Poetry

In Mourning

The stadium that teams with life on another
has clouded duly over; the willow blades placed
like crosses at the boundary rope, a temporary
fixture, acknowledged passingly by those honoured

at the end of play, who get to step-over first
from the click-focused world―paid for and paid in―
to the shaded area of spectators only. We invest
in the meaningful drama, despite our distant part.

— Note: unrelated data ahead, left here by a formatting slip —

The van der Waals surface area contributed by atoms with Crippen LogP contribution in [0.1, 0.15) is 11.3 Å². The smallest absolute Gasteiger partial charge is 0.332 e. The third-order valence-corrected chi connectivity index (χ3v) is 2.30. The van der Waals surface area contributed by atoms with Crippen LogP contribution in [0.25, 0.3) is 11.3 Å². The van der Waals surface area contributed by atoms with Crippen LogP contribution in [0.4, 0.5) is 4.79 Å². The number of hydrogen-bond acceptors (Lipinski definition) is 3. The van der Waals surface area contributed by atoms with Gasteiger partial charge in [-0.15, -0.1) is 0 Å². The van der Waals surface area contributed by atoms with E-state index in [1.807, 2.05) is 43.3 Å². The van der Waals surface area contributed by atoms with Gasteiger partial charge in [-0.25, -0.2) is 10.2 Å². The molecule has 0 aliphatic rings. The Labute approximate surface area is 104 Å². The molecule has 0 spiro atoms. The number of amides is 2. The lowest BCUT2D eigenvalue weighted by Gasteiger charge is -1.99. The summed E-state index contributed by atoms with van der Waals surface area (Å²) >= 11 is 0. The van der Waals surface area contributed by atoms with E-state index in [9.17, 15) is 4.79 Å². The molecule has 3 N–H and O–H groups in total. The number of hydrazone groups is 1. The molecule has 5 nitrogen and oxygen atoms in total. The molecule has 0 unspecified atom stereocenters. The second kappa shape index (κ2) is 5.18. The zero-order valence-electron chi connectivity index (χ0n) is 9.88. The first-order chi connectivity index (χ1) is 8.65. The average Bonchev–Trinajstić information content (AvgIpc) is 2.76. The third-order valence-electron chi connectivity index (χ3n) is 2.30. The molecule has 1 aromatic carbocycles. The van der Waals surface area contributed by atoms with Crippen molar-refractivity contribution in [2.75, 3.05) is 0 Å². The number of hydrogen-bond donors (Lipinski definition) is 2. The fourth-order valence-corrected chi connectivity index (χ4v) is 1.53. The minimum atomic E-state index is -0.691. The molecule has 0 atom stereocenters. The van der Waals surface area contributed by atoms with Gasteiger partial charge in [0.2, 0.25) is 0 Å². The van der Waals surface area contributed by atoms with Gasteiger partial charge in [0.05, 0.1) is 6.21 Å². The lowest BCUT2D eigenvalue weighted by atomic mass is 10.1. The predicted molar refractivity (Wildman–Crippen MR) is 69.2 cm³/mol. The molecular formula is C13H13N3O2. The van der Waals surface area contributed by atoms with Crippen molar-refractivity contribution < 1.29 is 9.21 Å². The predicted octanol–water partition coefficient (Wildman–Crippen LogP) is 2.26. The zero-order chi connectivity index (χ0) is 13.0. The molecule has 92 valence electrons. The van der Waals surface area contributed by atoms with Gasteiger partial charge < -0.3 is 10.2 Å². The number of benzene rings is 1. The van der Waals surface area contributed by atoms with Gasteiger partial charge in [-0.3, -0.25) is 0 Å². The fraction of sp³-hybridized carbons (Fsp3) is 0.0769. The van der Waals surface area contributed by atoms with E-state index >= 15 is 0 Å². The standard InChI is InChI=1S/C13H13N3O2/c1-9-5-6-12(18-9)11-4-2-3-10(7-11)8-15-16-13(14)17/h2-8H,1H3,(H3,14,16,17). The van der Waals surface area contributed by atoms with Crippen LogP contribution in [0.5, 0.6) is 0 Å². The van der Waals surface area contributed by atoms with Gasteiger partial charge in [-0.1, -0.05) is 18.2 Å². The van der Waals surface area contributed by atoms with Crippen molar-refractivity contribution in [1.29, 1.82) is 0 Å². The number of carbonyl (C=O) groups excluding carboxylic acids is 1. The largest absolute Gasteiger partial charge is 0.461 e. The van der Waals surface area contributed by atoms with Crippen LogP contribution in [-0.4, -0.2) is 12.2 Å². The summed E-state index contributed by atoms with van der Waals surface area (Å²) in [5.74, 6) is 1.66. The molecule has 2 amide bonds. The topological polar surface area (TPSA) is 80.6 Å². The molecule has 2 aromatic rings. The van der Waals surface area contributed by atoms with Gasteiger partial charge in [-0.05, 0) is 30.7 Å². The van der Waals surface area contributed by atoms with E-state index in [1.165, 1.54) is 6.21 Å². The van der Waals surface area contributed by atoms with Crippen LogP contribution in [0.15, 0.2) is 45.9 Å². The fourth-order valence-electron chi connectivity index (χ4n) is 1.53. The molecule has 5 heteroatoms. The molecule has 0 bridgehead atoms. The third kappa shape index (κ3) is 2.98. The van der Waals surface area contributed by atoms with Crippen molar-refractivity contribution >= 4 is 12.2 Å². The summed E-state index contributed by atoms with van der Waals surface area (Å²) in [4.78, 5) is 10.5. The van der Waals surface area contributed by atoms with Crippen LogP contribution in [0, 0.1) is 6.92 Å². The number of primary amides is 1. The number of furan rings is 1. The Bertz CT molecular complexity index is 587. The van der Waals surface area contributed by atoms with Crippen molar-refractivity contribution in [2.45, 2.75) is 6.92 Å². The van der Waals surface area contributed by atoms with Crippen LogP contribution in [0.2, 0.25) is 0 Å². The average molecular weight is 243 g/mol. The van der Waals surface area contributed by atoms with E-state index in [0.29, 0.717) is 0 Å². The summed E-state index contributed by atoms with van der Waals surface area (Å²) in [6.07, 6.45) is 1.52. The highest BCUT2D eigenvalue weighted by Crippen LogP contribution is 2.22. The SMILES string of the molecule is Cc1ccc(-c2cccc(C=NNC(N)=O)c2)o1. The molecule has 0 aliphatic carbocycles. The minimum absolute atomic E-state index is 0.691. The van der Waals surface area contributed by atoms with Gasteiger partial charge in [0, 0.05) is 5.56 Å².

Looking one way, we’re saved the impossible choices
of full sympathy; and in the parade of mourning,
natural and mannered glances, tears and condolences
viral in the public domain, we sense something real

and are reasoned to watch, knowing our records too
will tumble, and that diving catch will be forgotten.
Mark the score if you like, but everything’s done
so soon; sparrows fall silent under the hedge. Listen.

(Phil Hughes, Australian cricketer, 1988-2014.)

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